I think about a world to come where the books were found by the golden ones, written in pain, written in awe by a puzzled man who questioned, "What are we here for?" All the strangers came today and it looks as though they're here to stay.

-David Bowie "Oh! You Pretty Things"

Saturday, September 10, 2011

The American (2010)

One of the things that has annoyed me about the entire James Bond film franchise from Sean Connery's Dr. No through Pierce Brosnan's Die Another Day (NOTE: I have not seen every single James Bond movie, so feel free to correct me if this blanket statement does not apply to one or two of them) is how the spy is portrayed almost as the Marvel superhero Longshot. Because he has the right intentions, James Bond cannot be harmed and his bullets always hit home. Though most die-hard Bond fans I know hate Daniel Craig's portrayal in Casino Royale and Quantum of Solace, I was really amazed by how real and gritty James Bond felt in those films. I thought that these films marked a wonderful improvement in the franchise. The whole gentleman hero thing is entirely too British and entirely too outdated to work for me.

The 2010 film The American, which is not associated with the James Bond series in any way, shape or form, takes this concept of espionage a step further. Rather than flash and glam and sexy stewardesses, this film speaks of long hours and loneliness, of a strange balance between self and mission, and of a kind of reality that makes the main character Jack/Edward (George Clooney) feel like someone you can relate to. Just this past week, with the release of Grant Morrison's Action Comics #1, the overly powerful, incredibly unrelatable superhero Superman became a hero of the people, with weaknesses that are not in the form of space rocks and a concept of justice that questions the weakness of national laws. Perhaps the original James Bond comes from a similar era where the gentleman was the ideal human archetype, good was always more powerful than evil, the lines between good and evil were always starkly drawn, and government was always on the side of justice for all. If that is the case, then give me Jack, The American any day of the week.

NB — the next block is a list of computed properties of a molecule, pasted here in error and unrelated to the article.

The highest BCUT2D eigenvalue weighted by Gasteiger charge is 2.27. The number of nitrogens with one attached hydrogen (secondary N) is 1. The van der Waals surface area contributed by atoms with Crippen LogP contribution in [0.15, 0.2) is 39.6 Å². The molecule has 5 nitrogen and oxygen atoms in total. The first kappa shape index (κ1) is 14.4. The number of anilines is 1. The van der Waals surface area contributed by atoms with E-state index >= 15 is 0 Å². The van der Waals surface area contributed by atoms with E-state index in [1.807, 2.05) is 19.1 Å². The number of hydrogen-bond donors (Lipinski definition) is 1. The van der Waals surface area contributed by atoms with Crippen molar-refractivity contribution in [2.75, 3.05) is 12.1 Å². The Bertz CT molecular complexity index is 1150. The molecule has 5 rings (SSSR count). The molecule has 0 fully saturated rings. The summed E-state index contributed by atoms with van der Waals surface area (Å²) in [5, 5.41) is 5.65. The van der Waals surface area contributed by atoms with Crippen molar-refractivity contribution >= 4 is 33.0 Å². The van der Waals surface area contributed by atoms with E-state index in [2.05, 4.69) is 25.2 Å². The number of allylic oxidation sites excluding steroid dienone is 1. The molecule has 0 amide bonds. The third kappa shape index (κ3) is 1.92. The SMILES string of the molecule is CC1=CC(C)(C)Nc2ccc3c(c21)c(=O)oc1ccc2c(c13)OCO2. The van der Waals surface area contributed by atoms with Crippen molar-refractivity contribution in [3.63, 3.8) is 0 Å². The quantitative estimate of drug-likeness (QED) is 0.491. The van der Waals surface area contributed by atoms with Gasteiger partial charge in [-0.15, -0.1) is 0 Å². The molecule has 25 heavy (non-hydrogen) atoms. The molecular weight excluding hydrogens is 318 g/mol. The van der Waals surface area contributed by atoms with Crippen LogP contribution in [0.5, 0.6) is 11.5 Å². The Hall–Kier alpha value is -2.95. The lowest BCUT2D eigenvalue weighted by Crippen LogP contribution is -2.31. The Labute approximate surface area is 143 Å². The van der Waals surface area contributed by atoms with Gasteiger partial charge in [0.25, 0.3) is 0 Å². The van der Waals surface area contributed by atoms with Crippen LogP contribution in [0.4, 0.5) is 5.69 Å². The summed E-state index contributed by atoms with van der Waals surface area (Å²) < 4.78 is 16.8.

1. As a diehard James Bond fan, I love the majority of the Bond films, most especially Casino Royale and Quantum of Solace (which really is just one film broken between two movies, whatever). I completely agree with your appraisal of Bond's growing invincibility until Die Another Day (which was the worst movie of the franchise), but I will also say that the early movies had Bond injured. Of course, those were movies where they tried to faithfully adapt Fleming's books, which are quite fantastic.

    I think at this point I'll just post a response to your post on my blog. Eventually.

  2. Thanks, Arthur. I do have to admit my lack of knowledge of many of the original Bond movies. It sounds like you're suggesting that the newest Bond movies are almost like a Bond renaissance.

    Also, I look forward to your blog post. I've started reading your older posts and getting up to date. I was doing that on George R.R. Martin's "Not a Blog" until I realized it's all about the Giants and the Jets, so now I've moved on to study your writing!

  3. Arthur's response, continued: http://arthurthelesser.wordpress.com/2011/09/14/james-bond-and-invincibility/

  4. And more: http://arthurthelesser.wordpress.com/2011/09/23/oh-a-reading-list/